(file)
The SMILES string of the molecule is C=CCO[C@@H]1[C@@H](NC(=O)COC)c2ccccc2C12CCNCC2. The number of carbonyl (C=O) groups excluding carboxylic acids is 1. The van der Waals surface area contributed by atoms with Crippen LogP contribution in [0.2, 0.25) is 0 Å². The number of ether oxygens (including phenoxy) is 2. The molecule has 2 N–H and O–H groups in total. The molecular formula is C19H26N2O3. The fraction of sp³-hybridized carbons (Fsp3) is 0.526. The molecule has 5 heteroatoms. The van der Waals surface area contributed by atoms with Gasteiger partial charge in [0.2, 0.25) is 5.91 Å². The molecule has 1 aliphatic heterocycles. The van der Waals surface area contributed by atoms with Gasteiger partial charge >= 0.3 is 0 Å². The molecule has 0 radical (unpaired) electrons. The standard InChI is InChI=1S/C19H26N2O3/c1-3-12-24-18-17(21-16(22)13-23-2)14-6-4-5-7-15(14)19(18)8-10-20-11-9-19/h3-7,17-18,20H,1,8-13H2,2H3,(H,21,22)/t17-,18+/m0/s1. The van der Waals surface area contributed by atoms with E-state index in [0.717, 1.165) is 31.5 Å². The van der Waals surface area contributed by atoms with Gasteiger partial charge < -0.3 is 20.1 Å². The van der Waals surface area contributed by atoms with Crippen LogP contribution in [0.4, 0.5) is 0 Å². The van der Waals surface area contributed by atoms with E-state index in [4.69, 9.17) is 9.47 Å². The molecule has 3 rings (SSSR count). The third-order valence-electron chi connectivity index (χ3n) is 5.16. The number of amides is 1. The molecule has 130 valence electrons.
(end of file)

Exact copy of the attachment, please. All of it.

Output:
The SMILES string of the molecule is C=CCO[C@@H]1[C@@H](NC(=O)COC)c2ccccc2C12CCNCC2. The number of carbonyl (C=O) groups excluding carboxylic acids is 1. The van der Waals surface area contributed by atoms with Crippen LogP contribution in [0.2, 0.25) is 0 Å². The number of ether oxygens (including phenoxy) is 2. The molecule has 2 N–H and O–H groups in total. The molecular formula is C19H26N2O3. The fraction of sp³-hybridized carbons (Fsp3) is 0.526. The molecule has 5 heteroatoms. The van der Waals surface area contributed by atoms with Gasteiger partial charge in [0.2, 0.25) is 5.91 Å². The molecule has 1 aliphatic heterocycles. The van der Waals surface area contributed by atoms with Gasteiger partial charge >= 0.3 is 0 Å². The molecule has 0 radical (unpaired) electrons. The standard InChI is InChI=1S/C19H26N2O3/c1-3-12-24-18-17(21-16(22)13-23-2)14-6-4-5-7-15(14)19(18)8-10-20-11-9-19/h3-7,17-18,20H,1,8-13H2,2H3,(H,21,22)/t17-,18+/m0/s1. The van der Waals surface area contributed by atoms with E-state index in [0.717, 1.165) is 31.5 Å². The van der Waals surface area contributed by atoms with Gasteiger partial charge < -0.3 is 20.1 Å². The van der Waals surface area contributed by atoms with Crippen LogP contribution in [0.4, 0.5) is 0 Å². The van der Waals surface area contributed by atoms with E-state index in [4.69, 9.17) is 9.47 Å². The molecule has 3 rings (SSSR count). The third-order valence-electron chi connectivity index (χ3n) is 5.16. The number of amides is 1. The molecule has 130 valence electrons.